Doug Melvin’s wacky pitching experiment deserves MLB consideration


Doug Melvin

Baseball decisions are often made based on percentages, and the sabermetric movement has fostered some unorthodox theories in the eyes of purists and the average fan.

By Jake McCormick

Milwaukee Brewers reliever John AxfordBut while batting a pitcher eighth or using three pitchers to get three outs has been done more than once before (I’m looking at you Tony La Russa), Milwaukee Brewers GM Doug Melvin is formulating a concept that has never been executed, ever, in the MLB or it’s minor league system.

Melvin has proposed a theory that reverses the linear pitching path through the course of a game. For example, instead of having staff ace Yovani Gallardo start the game in hopes that he makes it to inning six before yielding to the bullpen, Gallardo would enter the game in the third or fourth inning after a reliever or two eats up the first couple of frames.

In a 2004 New York Times article, Melvin first suggested the concept but indicated he was only going to try it at the lower levels of the minor leagues and only with the fourth or fifth starters. He also said it would be a way to limit pitch counts while giving younger pitchers more experience in pressure situations.

The theory was implemented with the Class A Brevard County Manatees in 2008, and it has worked well enough that nothing has been written about it since. With Milwaukee successfully underachieving, the topic of bringing it to the Majors has been broached a few times on area talk radio.

It’s probably too early to try something so unprecedented at the MLB level, but if the Brewers are dead in the water by August 1, Melvin should bring his wacky idea all the way to the top.

Brewers relief pitcher Marco EstradaIt’s not like Milwaukee’s rotation is a force to be reckoned with, as the team has employed a mildly similar formula with long relievers Manny Parra and Marco Estrada twice in the past week. That combo has worked fairly successfully (13 innings, four earned runs combined in two games), but it would be a little harder to sell Melvin’s full concept in the Bigs.

Contract incentives for hitting a certain number of innings as a starter and the fact that pitchers, like the rest of the human race, are creatures of routine would definitely serve as understandable roadblocks for this unprecedented strategy. But just because it wouldn’t be embraced wholeheartedly doesn’t mean the Brewers aren’t set up for this type of move.

Along with Parra and Estrada, Milwaukee has recently filled its bullpen with a plethora of talented youngsters like Zack Braddock and John Axford. Instead of bringing them in to control the damage or maintain a lead late in the game, pitching the first few innings would relieve some of that pressure while still easing them into the experience of facing MLB-caliber hitters.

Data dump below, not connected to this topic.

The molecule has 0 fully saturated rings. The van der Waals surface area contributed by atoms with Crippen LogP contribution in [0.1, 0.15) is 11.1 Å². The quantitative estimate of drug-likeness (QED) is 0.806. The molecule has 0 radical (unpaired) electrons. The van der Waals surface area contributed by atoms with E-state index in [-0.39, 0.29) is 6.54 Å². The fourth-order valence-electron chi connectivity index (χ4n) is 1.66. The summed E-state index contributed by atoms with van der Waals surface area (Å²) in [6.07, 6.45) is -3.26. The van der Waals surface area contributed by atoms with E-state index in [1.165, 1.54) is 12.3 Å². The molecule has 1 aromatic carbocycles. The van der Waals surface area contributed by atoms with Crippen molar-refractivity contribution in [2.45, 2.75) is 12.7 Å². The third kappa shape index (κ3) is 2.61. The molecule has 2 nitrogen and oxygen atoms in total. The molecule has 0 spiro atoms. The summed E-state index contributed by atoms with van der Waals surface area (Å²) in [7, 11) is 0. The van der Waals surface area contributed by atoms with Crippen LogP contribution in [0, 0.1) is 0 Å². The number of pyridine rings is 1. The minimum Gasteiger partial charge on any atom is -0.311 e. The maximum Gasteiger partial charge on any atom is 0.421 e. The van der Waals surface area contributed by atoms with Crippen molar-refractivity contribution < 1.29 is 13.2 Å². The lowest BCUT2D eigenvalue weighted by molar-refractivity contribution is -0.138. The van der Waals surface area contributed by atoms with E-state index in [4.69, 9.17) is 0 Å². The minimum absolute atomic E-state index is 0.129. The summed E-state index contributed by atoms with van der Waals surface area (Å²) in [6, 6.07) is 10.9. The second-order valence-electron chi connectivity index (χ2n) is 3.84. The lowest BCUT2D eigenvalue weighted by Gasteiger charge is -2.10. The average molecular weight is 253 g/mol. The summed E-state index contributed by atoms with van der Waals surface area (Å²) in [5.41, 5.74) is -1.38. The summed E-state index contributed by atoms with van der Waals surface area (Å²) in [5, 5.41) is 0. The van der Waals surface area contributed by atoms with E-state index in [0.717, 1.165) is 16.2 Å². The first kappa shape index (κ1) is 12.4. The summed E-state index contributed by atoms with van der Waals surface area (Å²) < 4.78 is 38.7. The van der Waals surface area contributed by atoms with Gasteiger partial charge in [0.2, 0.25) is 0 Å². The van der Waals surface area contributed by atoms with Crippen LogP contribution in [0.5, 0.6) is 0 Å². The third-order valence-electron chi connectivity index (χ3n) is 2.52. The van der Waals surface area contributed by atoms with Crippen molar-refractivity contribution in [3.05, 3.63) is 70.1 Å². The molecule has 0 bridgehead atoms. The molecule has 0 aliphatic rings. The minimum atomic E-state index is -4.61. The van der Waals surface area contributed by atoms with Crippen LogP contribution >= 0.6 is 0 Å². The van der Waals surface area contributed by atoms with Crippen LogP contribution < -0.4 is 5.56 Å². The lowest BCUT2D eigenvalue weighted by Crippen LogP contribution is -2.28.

Having the starter pitch in innings three through seven or eight would theoretically eliminate the bullpen’s part in blowing leads late in games and entrust crunch time innings to better pitchers. Plus there’s that added bonus of overachievement if the relief pitcher goes more than one inning.

On paper, Melvin’s hypothesis walks the fine line between rationality and insanity. But it’s hard to argue against a strategy that has never been tested in the Major Leagues, and this is definitely one worthy of experimentation when/if the team has nothing to lose after the All Star Break.

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  1. Problem with this is that a specific long-reliever (“starter”) would plan on going every five days… what if you have your ace slated to start, but the “bullpen” gives up 8 runs in the first? Do you bring in your ace into a blow out?

  2. That’s the risk you run with that strategy, but you’d have to bring in the starter if things got out of hand. But the potential upside to dealing with a bad first inning is that if the reliever starting the game pulled a Dave Bush from Friday night, the starter (or second reliever) would probably come in before things got way too out of hand, seeing as the reliever wasn’t going to pitch more than an inning or two anyways. As for the ace coming in, Melvin said he would only consider it with guys like Narveson, Bush, and any fourth or fifth quality starter (so pretty much the Brewers whole rotation minus Gallardo and MAYBE Wolf.)

  3. paulmbanks says

    I would agree that aug 1st would be the time to do this sort of thing. once youre in selling mode, the whole rest of the season in garbage time. Actually on the southside that could start even sooner. I’m actually thinking from July on all Sox games will be meaningless

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